The great curve of Konyaalti beach is near Antalya Photo: AP
Superbly located on a low, rocky peninsula pointing out into the Med from a belt of fine, white-sand beaches, Side (pronounced See-day) is one of the most attractive resort towns on Turkey’s Mediterranean coast. Within the old walled quarter are ancient Greek-Roman temples and fishermen’s cottages, just outside dune-engulfed ruins and a stunning Roman theatre still used for concerts to this day. There are plenty of places to eat, drink, club and shop here too. The best thing about the Barut Andiz couples-only hotel here – value for money aside – is its proximity to old Side, meaning you can escape the hotel to explore the ancient ruins and perhaps take a moonlight stroll to the romantic temples of Apollo and Athena at the tip of the peninsula. You’ll be following in the footsteps of a famous couple who trysted here – Antony and Cleopatra.
Clustered around the foot of a massive, citadel-crowned rock looming high above the Mediterranean, and backed by the rugged Taurus mountains, Alanya is spectacular. Even the miles of development swamping the long beaches either side of town don’t detract from its singular charms. Home to pirates in the Roman era, and a major settlement under the Seljuk Turks, it has plenty of historic sites to explore, there are boat trips around the rock, and great swimming from the beaches to the east and west. But old Alanya is best explored from the well-situated boutique Villa Turka hotel. Fashioned from an attractive period Ottoman town house, the hotel is in a peaceful location beneath the ancient city walls astride the great rock of Alanya, with expansive sea views.
The former Greek village of Alaçati is famed for the attractiveness of its old houses and cobbled lanes. Located on the beautiful Çesme Peninsula, Alaçati is a favourite of moneyed Istanbulites. The downside of this is that prices are a little high, the upside that restaurants and cafes serve up the very best fare to their Turkish-food-savvy clientele. It also gives visitors a more authentic holiday experience than in resorts dominated by Brits, Germans, Russians et al. Browsing the village’s galleries and boutiques apart, there’s not much to do except head for the sandy beach a mile away. The first, and best, boutique hotel in the village is the gorgeous Tas, with eight elegant rooms in an 1890s merchant’s house.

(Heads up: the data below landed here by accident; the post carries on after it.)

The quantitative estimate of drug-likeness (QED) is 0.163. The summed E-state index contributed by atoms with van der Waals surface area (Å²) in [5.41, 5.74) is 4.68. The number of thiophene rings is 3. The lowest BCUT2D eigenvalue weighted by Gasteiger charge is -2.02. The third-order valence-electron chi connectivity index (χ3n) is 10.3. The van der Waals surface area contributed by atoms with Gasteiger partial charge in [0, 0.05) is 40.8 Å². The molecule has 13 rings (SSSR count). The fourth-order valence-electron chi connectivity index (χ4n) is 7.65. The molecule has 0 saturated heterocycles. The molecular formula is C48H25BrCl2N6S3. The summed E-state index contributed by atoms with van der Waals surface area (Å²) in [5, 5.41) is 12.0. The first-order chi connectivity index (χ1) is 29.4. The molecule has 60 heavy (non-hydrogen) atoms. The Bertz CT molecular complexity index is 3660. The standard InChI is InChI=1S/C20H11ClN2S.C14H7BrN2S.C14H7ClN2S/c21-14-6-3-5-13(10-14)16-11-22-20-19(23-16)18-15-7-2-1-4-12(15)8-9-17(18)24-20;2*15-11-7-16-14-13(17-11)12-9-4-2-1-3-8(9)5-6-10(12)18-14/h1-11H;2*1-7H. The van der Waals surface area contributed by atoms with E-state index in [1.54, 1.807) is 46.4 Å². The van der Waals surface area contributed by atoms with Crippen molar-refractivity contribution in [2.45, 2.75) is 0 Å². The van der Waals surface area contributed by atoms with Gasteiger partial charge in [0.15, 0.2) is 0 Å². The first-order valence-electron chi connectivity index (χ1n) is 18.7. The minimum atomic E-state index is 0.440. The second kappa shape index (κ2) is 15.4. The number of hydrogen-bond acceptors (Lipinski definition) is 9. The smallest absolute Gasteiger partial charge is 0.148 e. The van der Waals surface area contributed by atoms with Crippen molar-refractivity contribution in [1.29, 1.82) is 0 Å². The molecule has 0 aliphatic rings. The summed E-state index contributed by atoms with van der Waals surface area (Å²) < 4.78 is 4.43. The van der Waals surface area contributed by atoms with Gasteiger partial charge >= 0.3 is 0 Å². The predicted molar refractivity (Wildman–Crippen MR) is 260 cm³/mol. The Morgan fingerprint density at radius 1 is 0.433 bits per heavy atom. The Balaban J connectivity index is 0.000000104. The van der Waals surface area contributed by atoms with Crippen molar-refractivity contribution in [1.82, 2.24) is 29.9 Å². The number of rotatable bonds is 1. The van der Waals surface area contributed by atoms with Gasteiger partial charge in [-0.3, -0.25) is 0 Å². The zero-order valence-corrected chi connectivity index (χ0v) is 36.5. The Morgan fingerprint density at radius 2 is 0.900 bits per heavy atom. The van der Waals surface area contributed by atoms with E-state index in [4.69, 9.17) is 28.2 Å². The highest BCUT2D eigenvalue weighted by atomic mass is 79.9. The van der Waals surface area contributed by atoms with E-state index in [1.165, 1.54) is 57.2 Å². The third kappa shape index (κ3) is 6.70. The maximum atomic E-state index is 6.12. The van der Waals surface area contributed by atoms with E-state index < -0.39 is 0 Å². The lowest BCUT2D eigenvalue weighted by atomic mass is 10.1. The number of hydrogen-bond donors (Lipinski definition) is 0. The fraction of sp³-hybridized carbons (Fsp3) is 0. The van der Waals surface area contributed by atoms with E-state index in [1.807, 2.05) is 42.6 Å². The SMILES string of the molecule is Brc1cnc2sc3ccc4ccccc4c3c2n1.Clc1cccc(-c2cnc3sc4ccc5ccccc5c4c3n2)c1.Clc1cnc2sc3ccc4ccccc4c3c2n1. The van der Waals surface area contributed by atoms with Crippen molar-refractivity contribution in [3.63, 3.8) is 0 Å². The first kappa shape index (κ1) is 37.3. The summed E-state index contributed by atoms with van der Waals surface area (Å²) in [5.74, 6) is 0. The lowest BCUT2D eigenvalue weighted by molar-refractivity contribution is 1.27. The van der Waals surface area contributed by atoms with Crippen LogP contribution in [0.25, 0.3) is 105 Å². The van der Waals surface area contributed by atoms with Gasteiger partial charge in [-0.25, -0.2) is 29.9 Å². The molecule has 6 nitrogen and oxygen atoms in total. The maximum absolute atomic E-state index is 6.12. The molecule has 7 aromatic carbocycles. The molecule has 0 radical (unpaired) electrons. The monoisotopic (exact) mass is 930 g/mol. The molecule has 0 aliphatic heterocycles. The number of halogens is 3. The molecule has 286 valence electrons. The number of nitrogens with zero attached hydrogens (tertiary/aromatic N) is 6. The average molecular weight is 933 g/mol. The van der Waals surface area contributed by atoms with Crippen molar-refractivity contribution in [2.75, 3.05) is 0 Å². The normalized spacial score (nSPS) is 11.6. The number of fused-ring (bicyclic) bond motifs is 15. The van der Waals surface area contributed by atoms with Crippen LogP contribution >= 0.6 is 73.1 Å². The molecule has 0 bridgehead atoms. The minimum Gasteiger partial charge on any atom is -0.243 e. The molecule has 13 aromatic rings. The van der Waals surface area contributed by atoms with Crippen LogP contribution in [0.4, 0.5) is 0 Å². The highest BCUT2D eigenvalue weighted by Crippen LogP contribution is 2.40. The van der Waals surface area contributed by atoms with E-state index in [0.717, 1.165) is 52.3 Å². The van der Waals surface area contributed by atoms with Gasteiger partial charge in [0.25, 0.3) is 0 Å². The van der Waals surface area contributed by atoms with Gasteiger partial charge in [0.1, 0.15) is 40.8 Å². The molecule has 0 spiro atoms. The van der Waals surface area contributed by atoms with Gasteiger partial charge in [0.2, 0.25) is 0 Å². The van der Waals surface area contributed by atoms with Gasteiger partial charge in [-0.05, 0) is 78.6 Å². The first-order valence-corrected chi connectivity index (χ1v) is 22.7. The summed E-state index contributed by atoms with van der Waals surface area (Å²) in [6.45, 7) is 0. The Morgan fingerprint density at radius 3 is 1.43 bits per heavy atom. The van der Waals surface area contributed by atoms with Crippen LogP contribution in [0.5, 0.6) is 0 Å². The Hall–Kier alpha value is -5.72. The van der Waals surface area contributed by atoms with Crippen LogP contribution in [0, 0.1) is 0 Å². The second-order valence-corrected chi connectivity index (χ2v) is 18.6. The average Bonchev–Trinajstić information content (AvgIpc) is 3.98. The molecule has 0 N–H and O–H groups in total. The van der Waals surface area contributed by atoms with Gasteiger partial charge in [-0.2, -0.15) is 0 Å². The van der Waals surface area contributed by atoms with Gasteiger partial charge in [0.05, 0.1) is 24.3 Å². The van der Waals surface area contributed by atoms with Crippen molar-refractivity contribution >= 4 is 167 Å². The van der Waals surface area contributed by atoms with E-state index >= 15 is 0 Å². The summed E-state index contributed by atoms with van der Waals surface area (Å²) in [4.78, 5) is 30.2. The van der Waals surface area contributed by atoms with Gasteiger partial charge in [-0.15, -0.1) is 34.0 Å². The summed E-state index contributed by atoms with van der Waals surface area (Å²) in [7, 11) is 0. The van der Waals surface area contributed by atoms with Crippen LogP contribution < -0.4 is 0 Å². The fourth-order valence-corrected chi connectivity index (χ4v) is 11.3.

Tas Hotel is the original boutique hotel in Alaçati
One of the most unusual resort destinations in Turkey, small-town Dalyan nuzzles up to a languid, reed-fringed river, backed by cliffs peppered with the rock-cut tombs of ancient Kaunos. Yet it’s only a peaceful half-hour boat-ride downriver to the white sands of Iztuzu beach, famed for its nesting turtles. The seasonal presence of these marine repitles has saved Iztuzu from the beach-front development that has marred so many Mediterranean resorts, making the daily return river trip well worth it. Anatolian Sky offers well-priced packages in the Dalyan Resort Hotel, a little over half a mile out of town, on a quiet stretch of river bank. The well-landscaped hotel has three separate, low-rise blocks ranged around a large pool.
Dalyan Resort Hotel is situated on a quiet stretch of river bank
Backed by pine-clad mountains, fronted by a sea of the deepest blue and wreathed in a green haze of citrus groves, low-key Cirali is a gem. And so it should remain, as development is strictly controlled – its beautiful one-and-a-half mile-long beach is a major nesting site for the endangered loggerhead turtle, and the romantically vegetated ruins of ancient Olympos haunt its southern extremity. It’s little wonder that those in search of tranquillity have found the place irresistible. One such couple are fluent English speakers Engin and Pinar, owners of the Myland Nature Hotel and refugees from mega-urban Istanbul. The emphasis here is on organic food and yoga, with daily morning yoga sessions; photography courses by request.
Cirali beach is protected as a nesting ground for loggerhead turtles Photo: AP